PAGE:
About 20 sets were constructed over the filming of The Martian (2015), which isn't many in comparison to other films, but they were much more "technical". To put that in perspective to other Ridley Scott films, he used 70 on Exodus and over 100 on American Gangster (2007).

Filmmakers wanting to portray NASA in a film must obtain permission to do so. NASA must also be shown that the filmmakers are taking the subject matter seriously and are representing the truth. 50 pages of the script is NASA material.

The original cover page of the draft of The Martian was on-board of actual NASA ship Orion when it launched. On the cover was a drawing of Matt Damon's character on Mars saying, "I'm gonna science the shit out of this planet".

Drew Goddard, who wrote the screenplay for the film, was also at one point set to direct, but left that role to go direct the Sinister Six film. After that, Ridley Scott read the script and jumped into the project, rather than making a Prometheus sequel.

The atmospheric pressure on the Martian surface averages 0.087 psi, about 0.6% of Earth's mean sea level pressure of 14.69 psi. It is so low that a "Fierce storm" as they put it would be something akin to a very light breeze messing up your hair. Due to the low air density sound would not travel like it does on Earth and you would have to stand next to someone and scream for them to hear you, providing you could survive the freezing cold temperature, poisonous atmosphere and lack of pressure.

The film was shot in Wadi Rum, Jordan, which has a red coloured desert.

The writer of the novel, Andy Weir, first published his book for free on his own site as a blog for fun. Then people asked him to put it in a downloadable form, then people asked him to put it on Amazon for Kindle download which he did at the then min price of $0.99.

The mission to Mars in the film emulates actual missions that NASA is planning for the future.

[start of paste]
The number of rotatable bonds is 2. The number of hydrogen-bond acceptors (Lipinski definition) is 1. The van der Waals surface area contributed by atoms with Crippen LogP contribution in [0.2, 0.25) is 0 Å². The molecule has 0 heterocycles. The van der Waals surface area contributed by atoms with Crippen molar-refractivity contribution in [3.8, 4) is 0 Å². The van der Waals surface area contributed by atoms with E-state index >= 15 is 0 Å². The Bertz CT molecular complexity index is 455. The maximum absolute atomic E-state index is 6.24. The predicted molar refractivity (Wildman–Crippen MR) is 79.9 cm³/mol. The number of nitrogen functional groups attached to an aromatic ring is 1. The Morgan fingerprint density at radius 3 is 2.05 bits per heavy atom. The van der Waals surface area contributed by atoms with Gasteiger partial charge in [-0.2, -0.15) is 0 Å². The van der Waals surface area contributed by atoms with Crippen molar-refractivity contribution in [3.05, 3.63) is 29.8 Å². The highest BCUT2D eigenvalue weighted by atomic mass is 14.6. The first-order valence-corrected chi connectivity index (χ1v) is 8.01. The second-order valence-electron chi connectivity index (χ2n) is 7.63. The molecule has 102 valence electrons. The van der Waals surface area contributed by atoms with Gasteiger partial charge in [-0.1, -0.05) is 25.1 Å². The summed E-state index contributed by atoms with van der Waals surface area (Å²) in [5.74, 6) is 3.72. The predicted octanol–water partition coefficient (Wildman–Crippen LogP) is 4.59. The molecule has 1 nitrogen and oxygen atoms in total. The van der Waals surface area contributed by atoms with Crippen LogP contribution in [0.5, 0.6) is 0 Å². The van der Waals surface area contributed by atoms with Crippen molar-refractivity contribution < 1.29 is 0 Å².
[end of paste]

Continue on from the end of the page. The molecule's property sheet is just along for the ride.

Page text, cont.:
The landscape and environment of Mars was created through a combination of location filming and CGI.

One of the more dangerous parts of filming involved the storms on Mars.

Filming the NASA stuff took three weeks.

This is the second film to feature Matt Damon and Jessica Chastain. The first film was Interstellar (2014).

NASA was consulted while making the film in order to get aspects of space and space travel, specifically in relation to Mars, with the most accuracy.

The film will be shot in Wadi Rum, Jordan, which is a red coloured desert.

The suits in the film use a very complex and actual functioning lighting system.

A lot of the research and development on Prometheus (2012) was used on The Martian. Especially the space suits.

The film was at one point planned to be filmed in Australia, but due to disagreements with the Australian government those plans had to be abandoned.

Jessica Chastain visited JPL and NASA in preparation for the film, meeting actual astronauts. She also read the novel before she began filming.

They have a real potato farm on the studio lot with potatoes in all stages of growth so they can be used for filming.

They decided to film in Budapest because it has one of the biggest soundstages in the world and one of the tallest. Also, the London stages were booked up

Technologically, everything in the film is based on fact, but was modified to "look cool" on screen.

Irrfan Khan was original choice for the role of Venkat Kapoor. Because of his prior commitment to Bollywood movie Piku, he wasn't available. Chiwetel Ejiofor was then casted for the role.
Movie Connection(s):
Dubbed into: The Martian (Hindi)
Dubbed into: The Martian (Telugu)
Dubbed into: The Martian (Tamil)